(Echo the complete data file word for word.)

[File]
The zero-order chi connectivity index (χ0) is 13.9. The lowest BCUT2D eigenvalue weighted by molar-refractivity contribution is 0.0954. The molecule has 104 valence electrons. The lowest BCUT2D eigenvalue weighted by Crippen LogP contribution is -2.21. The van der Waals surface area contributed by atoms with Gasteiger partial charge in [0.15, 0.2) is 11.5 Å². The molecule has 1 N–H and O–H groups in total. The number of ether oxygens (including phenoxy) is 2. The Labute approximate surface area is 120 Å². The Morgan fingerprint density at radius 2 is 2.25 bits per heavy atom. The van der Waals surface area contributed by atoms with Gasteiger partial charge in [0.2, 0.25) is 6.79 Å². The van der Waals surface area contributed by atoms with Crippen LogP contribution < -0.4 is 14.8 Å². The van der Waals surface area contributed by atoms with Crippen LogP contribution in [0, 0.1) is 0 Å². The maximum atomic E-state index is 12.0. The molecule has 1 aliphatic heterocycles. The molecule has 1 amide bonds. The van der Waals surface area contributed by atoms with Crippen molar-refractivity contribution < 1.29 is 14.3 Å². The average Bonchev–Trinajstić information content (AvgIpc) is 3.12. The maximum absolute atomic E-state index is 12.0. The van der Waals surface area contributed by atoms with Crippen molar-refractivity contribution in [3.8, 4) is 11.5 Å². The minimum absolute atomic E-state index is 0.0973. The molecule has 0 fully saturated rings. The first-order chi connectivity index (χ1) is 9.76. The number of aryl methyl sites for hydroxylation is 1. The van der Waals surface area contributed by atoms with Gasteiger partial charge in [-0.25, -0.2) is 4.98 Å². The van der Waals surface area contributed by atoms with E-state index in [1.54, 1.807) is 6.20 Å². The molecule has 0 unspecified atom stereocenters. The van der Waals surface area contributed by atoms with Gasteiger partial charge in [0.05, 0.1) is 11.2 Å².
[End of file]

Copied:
The zero-order chi connectivity index (χ0) is 13.9. The lowest BCUT2D eigenvalue weighted by molar-refractivity contribution is 0.0954. The molecule has 104 valence electrons. The lowest BCUT2D eigenvalue weighted by Crippen LogP contribution is -2.21. The van der Waals surface area contributed by atoms with Gasteiger partial charge in [0.15, 0.2) is 11.5 Å². The molecule has 1 N–H and O–H groups in total. The number of ether oxygens (including phenoxy) is 2. The Labute approximate surface area is 120 Å². The Morgan fingerprint density at radius 2 is 2.25 bits per heavy atom. The van der Waals surface area contributed by atoms with Gasteiger partial charge in [0.2, 0.25) is 6.79 Å². The van der Waals surface area contributed by atoms with Crippen LogP contribution < -0.4 is 14.8 Å². The van der Waals surface area contributed by atoms with Crippen LogP contribution in [0, 0.1) is 0 Å². The maximum atomic E-state index is 12.0. The molecule has 1 aliphatic heterocycles. The molecule has 1 amide bonds. The van der Waals surface area contributed by atoms with Crippen molar-refractivity contribution < 1.29 is 14.3 Å². The average Bonchev–Trinajstić information content (AvgIpc) is 3.12. The maximum absolute atomic E-state index is 12.0. The van der Waals surface area contributed by atoms with Crippen molar-refractivity contribution in [3.8, 4) is 11.5 Å². The minimum absolute atomic E-state index is 0.0973. The molecule has 0 fully saturated rings. The first-order chi connectivity index (χ1) is 9.76. The number of aryl methyl sites for hydroxylation is 1. The van der Waals surface area contributed by atoms with Gasteiger partial charge in [-0.25, -0.2) is 4.98 Å². The van der Waals surface area contributed by atoms with E-state index in [1.54, 1.807) is 6.20 Å². The molecule has 0 unspecified atom stereocenters. The van der Waals surface area contributed by atoms with Gasteiger partial charge in [0.05, 0.1) is 11.2 Å².